The Big Weekend: Day Two

A new day, a new crew and a new stretch of the river to navigate.  For the final stretch of the race to Newark I had recruited some big names to steer Double Fracture to the finish line. SuperSusie has been a fountain of useful boat knowledge over the last few months; this is because she is a boating world champion.  Added to this, I had trans-continental adventurer Chris, the woman-who-is-teaching-me-to-live Lizzie and prodigal skipper Poppy.

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The day got off to the best possible start by listening to a podcast.  Underwhelming, you might think, but this was not any podcast.  It was the BBC’s flagship film programme, Wittertainment, and they were reading out my review of Pitch Perfect 2 (about 31 minutes in if you’re interested).  Excited does not cover it (Mark Kermode even chuckled at my attempt at humour).  I did miss the chance to say hello to Jason Isaacs (may I rectify that here Jason – apologies for forgetting you in my rush to review the film), but who gets everything right first time?

My radio debut celebrated with a cup of tea, we set sail, and straight away arrived at the first challenging moment.  Gunthorpe lock was in use and I was surrounded by big, shiny yachts.  The kind made out of plastic that do not take kindly to a nudge from a 12-ton lump of steel.  With no obvious place to tie up and wait for the green light, I resorted to turning circles in the river, getting palpitations as the weir appeared ever closer.  After what can only have been a couple of minutes, but at least a dozen grey hairs and a semi-permanent furrow in the forehead later, the lock gates opened, and two more shiny yachts came out.  We had another near-miss with the second (cue angry glares), but made it into the relative safety of the lock.   The lock keeper, having witnessed my ineptitude, decided that he really needed to go back to basics with his advice, covering topics such as what a red light signifies, and the worst place for a person to get stuck in a lock (between the boat and the wall apparently).  But also gave us a pub tip for lunch, so I can overlook the patronizing preface.

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On we went to Fiskerton, and the pub gods were smiling on us – just as we arrived two boats left the visitor moornings outside The Bromley at Fiskerton, allowing us to enjoy a leisurely lunch overlooking the boat (like an overprotective parent, I get very nervous when Double Fracture is out of sight).  I can recommend the burgers.

Poppy decided to show us how it was done, and took the tiller for a while.  I’m expecting big boating things of this child (I’ve heard Ben Ainslie has made tentative enquiries about America’s Cup availability for 2025).  And before we knew, Newark Castle was on the right, and a very tight turn into the marina was on the left.  A bit of a thud on the way in seemed like the appropriate way to announce our arrival.  I made a quick phone call to the family to let them know of our success was greeted with much relief, and it was time to get onto the serious business of picking out my wedding outfit.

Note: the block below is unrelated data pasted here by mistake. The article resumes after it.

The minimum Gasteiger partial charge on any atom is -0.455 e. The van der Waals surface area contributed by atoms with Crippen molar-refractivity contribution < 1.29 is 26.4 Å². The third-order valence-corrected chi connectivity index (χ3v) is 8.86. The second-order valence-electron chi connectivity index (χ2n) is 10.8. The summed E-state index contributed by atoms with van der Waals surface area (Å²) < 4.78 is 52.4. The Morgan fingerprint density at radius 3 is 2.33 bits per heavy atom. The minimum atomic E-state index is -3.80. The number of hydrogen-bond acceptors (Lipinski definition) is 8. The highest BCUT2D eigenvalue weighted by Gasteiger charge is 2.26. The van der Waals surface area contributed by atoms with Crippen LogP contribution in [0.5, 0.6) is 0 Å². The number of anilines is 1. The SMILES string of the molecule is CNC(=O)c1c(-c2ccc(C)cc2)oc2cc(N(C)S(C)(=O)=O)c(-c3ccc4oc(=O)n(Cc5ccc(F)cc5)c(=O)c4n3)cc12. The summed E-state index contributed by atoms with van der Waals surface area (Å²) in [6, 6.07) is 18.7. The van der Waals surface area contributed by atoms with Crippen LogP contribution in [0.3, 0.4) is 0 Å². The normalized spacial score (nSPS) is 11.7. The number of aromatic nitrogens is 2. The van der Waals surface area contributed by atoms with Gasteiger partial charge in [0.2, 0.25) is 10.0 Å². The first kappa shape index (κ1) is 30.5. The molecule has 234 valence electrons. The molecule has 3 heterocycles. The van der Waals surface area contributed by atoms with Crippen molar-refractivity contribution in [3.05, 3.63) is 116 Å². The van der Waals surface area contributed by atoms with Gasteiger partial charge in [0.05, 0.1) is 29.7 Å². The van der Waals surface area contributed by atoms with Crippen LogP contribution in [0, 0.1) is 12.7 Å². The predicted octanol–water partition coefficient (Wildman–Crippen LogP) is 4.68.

There were four options for SuperSusie to pass judgement on – the blue dress (too short), the purple (too un-wedding-y), the green (too tight; the zip did well to hold it together for those few seconds) and the black (it’s black).  The solution: a last minute trip to Monsoon on the morning of the wedding to get a cardigan to add a splash of colour to my otherwise ebony outfit.  The outcome: a whole new outfit, and a gasp of horror as I told the saleswoman that the wedding was four hours away.  Who said disorganisation doesn’t have its benefits?

This blogpost was brought to you by ‘I’m outta love‘ by Anastacia.

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The Big Weekend: Day One

The challenge: getting me and my boat 35 miles down the River Trent to Newark in time for my sister’s wedding. I had two days to get there and two days to get back. In the run up to the wedding, I had been outwardly calm and confident of my chances of success, though as the weekend grew closer and more people expressed concerns over the sensibility of the plan (“Why not just get a room at the hotel Katherine?”), I became more nervous. Fortunately, I am a stubborn being, and so the more family and friends gently suggested I consider making alternative travel plans, the more my resolve strengthened. Crews for each day were recruited, supplies were bought and toilets were emptied. The race to Newark was on.

The first day brought my Dad and a friend, let’s call her Bekky, and her children to Double Fracture, along with glorious sunshine (and subsequently distinctive sunburn lines, that were in no way covered up by any of my wedding outfit options). We were closely observed leaving the marina by my neighbour-to-the-left (whose boat I had vigorously bumped into on my last outing, flinging many of her possessions onto the floor, and breaking one of her ornaments. Because she’s lovely, she told me to forget it happened; because she’s sensible I imagine she is going to be very aware of my comings and goings for the foreseeable future.) Happily, Dad manouevered us out of the mooring without so much as a glancing blow to any of the surrounding boats. I displayed a somewhat heavier hand when trying to enter Beeston lock, and there was another vigorous bump which broke one of my pint glasses (I blame the weir). But generally all went pretty well. “It would be a bit of a shame if I’d paid all that money for breakdown cover,” I found myself thinking mid-afternoon, “to never use it once.” Oh, Katherine.